Skip to main content

Root of Evil - Genesis 2:4-25

Our narrative lectionary reading for this week is from Genesis 2.  It is the story of the first people.  Adam, which means earth or dust, and Eve, which means living or to give life.  It is interesting to note that each term is stereotypical of gender norms.  Adam, the man, is ruddy and earthy.  Cut from earth and stone he is tough and gritty, but like the green man he is from and for the earth.  Eve is the breath of life, wispy and mysterious.  She is the essence of life, and from her comes new life.  Starting from the names themselves you can see the fingerprints of the symbolic story this is.  Was there a literal Adam and Eve?  I don't know, but the context of the story is communicating at least the possibility that this is a story of a different kind of truth.  In that ideal we will look at this story from that lens. 

This part of the Adam and Eve story is setting the background for the fall to come, but it is not wasted detail.  Note the state of life at the beginning.  They were set in the garden of God.  Planted by God, not them.  Food was at their fingertips and they had nothing to worry about.  They were surrounded by places of interest and lands to explore.  God helped Adam to find a partner, going to the length of creating one after Adam had named all of the other creatures.  It was after this first relationship that something happened.  In a bit of foreshadowing the scriptures end this section with the conclusion that they were both naked, and they felt no shame.

Symbolically they were in a place of great peace and abundance.  In that place they lived in truth, exposed to the world and each other.  Everything was out in the open, no secrets, all exposed.  In this state they felt no shame, no guilt.  Life was different. 

Do you remember a time in your life like that?  Are we not all little Adam and Eves?  I remember a time where I wandered in the home of my father.  I was sometimes naked.  I was honest and fully exposed.  I felt no shame.  Like Adam though, something happened and shame found it's way into my heart. 

When we consider the gospel, it is important we start with this story and the way we relate to it.  The true gospel must address this first problem.  In reconciliation it must bring us back to this place of no shame.  Anything less is not good news at all.  Are you ready to return to the state of full exposure, honesty, and shameless living?  The idea will either excite you or terrify you, and which it is reveals a great deal about your heart. 

Comments

Popular posts from this blog

Death Will Lose it's Sting

Our reading from the Narrative Lectionary this week is 1 Corinthians 15:51-57. In these verses, Paul reveals a mystery, that in the end some will be transformed, given a new body, instead of facing death.  In other words death is not one of life's two certain terms.  It seems taxes may be the only guarantee.   "...in this world nothing can be said to be certain, except  death and taxes ." - Benjamin Franklin. Ok, all jokes aside, these verses are difficult to read.  Paul looks forward to a time when death will have no victory, it will have lost its sting.  But today, we are in the middle of a pandemic, surrounded by death.  Many are scared for their lives, or their loved ones, and too many have already been lost.  Death does not seem to have lost its sting at all, it feels as if it is closing in. When I worked in wilderness therapy I remember holding a child who was desperately trying to kill himself.  We cried together as he struggled to end it, and I struggled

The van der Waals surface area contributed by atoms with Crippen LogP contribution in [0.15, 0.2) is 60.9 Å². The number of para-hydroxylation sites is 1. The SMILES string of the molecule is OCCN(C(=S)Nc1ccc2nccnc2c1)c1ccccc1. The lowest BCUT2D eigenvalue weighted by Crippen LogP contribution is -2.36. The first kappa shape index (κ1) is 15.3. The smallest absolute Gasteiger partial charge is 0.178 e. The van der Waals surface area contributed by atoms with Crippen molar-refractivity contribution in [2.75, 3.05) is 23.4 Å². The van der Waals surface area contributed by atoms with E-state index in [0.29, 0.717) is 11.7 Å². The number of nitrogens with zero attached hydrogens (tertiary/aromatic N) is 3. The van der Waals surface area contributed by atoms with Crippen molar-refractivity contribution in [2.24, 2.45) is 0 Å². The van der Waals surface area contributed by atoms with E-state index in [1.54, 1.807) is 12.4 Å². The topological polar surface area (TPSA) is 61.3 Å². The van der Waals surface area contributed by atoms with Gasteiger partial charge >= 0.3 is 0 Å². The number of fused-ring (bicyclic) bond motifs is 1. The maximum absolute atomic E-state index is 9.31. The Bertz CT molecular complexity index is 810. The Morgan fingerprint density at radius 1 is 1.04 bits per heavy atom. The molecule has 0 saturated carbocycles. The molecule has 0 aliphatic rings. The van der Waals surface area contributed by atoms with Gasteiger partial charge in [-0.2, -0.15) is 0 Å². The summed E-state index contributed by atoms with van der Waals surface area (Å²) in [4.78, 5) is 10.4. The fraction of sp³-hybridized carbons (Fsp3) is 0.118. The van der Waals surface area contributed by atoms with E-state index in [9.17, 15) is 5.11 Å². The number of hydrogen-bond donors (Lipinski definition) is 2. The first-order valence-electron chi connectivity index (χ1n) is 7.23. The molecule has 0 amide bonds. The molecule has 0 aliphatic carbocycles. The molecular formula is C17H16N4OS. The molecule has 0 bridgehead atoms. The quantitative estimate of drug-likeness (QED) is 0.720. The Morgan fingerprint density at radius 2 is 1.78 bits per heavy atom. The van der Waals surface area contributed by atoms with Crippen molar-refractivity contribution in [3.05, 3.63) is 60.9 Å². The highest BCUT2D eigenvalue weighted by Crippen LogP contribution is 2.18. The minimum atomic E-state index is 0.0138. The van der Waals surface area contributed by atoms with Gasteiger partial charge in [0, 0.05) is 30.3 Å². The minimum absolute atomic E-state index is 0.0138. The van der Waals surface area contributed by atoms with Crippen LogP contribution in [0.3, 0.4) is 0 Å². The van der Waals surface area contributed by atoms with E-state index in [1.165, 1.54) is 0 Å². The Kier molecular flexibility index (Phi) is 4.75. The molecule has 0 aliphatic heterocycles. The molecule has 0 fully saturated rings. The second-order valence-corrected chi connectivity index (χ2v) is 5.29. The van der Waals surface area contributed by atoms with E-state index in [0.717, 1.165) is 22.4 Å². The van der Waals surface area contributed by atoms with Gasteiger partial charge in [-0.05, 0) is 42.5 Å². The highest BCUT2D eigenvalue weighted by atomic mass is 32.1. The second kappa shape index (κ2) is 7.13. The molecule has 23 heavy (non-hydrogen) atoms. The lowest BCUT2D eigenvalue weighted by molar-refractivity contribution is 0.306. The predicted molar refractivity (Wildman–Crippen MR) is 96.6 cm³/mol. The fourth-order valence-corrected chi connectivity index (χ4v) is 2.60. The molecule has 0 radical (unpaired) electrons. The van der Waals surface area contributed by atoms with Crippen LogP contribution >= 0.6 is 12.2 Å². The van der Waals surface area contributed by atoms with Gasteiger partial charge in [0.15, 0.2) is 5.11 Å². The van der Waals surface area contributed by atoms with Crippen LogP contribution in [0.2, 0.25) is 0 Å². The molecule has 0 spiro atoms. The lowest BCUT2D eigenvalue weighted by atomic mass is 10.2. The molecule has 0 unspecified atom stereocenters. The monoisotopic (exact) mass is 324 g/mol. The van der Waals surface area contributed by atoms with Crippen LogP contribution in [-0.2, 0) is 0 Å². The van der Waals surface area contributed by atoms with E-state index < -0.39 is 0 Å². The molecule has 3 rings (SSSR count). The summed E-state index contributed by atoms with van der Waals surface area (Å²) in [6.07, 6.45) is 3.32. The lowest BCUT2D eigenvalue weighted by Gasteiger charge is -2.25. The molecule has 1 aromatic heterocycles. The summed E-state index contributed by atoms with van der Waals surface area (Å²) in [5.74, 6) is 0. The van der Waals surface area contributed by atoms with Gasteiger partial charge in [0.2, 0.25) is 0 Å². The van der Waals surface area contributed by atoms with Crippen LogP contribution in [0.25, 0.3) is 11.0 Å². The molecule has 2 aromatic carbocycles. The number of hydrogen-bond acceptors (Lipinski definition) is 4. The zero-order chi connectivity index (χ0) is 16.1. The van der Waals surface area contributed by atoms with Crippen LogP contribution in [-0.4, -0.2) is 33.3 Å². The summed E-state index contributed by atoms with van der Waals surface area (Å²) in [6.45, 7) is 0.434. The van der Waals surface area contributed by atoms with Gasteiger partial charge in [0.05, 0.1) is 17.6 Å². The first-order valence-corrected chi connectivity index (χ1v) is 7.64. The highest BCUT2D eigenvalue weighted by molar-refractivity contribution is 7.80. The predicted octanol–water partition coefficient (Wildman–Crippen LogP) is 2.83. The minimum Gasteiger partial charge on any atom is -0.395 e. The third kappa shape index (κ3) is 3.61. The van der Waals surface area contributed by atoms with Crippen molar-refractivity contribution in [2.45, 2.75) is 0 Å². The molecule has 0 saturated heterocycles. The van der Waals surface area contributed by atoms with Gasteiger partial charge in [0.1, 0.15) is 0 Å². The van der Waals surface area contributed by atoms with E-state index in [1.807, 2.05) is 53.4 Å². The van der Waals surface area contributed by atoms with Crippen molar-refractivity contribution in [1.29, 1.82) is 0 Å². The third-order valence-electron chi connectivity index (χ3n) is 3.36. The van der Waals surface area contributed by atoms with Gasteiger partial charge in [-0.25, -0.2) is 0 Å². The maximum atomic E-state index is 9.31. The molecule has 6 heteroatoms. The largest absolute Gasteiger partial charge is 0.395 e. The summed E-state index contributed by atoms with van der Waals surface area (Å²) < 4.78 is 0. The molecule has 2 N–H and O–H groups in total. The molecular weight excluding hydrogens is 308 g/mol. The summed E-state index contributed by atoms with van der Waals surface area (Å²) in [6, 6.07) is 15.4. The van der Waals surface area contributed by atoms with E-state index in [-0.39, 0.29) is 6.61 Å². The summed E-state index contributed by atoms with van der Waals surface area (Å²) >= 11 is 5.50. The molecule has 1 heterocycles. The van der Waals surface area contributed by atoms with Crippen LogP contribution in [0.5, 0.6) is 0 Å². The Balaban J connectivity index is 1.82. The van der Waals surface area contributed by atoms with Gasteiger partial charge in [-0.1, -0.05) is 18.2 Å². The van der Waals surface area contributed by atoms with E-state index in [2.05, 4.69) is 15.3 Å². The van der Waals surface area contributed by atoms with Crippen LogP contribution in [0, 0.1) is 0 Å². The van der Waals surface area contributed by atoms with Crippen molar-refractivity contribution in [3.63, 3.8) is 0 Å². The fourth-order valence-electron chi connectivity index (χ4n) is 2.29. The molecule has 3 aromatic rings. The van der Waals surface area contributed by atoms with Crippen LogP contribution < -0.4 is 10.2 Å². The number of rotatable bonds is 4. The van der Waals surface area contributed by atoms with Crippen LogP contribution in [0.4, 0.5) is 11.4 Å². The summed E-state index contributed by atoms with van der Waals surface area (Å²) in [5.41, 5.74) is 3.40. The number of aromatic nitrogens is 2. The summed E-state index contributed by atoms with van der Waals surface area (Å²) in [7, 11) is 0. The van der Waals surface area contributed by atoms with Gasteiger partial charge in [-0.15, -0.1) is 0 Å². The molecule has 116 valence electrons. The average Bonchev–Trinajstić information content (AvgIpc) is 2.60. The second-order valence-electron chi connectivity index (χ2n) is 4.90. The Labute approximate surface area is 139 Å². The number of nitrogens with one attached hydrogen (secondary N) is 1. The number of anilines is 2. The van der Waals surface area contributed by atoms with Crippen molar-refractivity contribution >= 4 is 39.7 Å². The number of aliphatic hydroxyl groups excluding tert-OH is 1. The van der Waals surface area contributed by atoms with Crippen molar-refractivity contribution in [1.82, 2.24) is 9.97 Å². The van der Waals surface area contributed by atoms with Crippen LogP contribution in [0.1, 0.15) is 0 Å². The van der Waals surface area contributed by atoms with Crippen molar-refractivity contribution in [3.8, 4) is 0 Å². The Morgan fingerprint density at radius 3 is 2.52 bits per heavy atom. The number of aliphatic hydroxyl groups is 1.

Fool for Christ

Our reading from the Narrative Lectionary this week is 2 Corinthians 5.  Verse 13 stood out to me. If it seems we are crazy, it is to bring glory to God. - 2 Corinthians 5:13a (NLT) John Wimber, the founder of the Vineyard churches did a famous sermon called "I am a fool for Christ, whose fool are you?".  Reading this week's text reminded me of this wonderful sermon.  Wimber's sermon reminds us that, as christians, we are called to something truly radical.  The christian walk is strange and counter cultural.  Jesus once explained this to his disciples in John 15 "If you belonged to the world, it would love you as its own. You don't belong to this world, I have chosen you out of it.  That is why the world hates you."   Peter, in a letter to the church, later referred to all of us as strangers just passing through this world.   Do you feel like a stranger?  Do you feel like the world hates you?  Are you a fool for Christ? Here is the thing, you are going t

Prayer Part 2 of 4

  This is the second of four weeks the narrative lectionary is focusing on the Lord's Prayer as found in Luke 11:2-4.  This week we are focusing on the second section: "Give us this day our daily bread." At the time and place that Jesus said this, bread was the center of every meal.  To his people, it had a long history of being a symbol for God's provision.  It was often used to refer to any meal or food, and in this case Jesus expands it to represent all of our needs.   A long time ago, in a place that had been ravaged with war, orphanages were overwhelmed with children.  In one of the facilities, the relief workers noted that the children had trouble falling asleep each night.  They struggled with anxiety, wondering if they would have food for the next day.  Their lack of sleep led to more anxiety and a troubling downward spiral of their mental and physical health.  In an effort to meet their needs the workers tried something new one night.  As they tucked each chi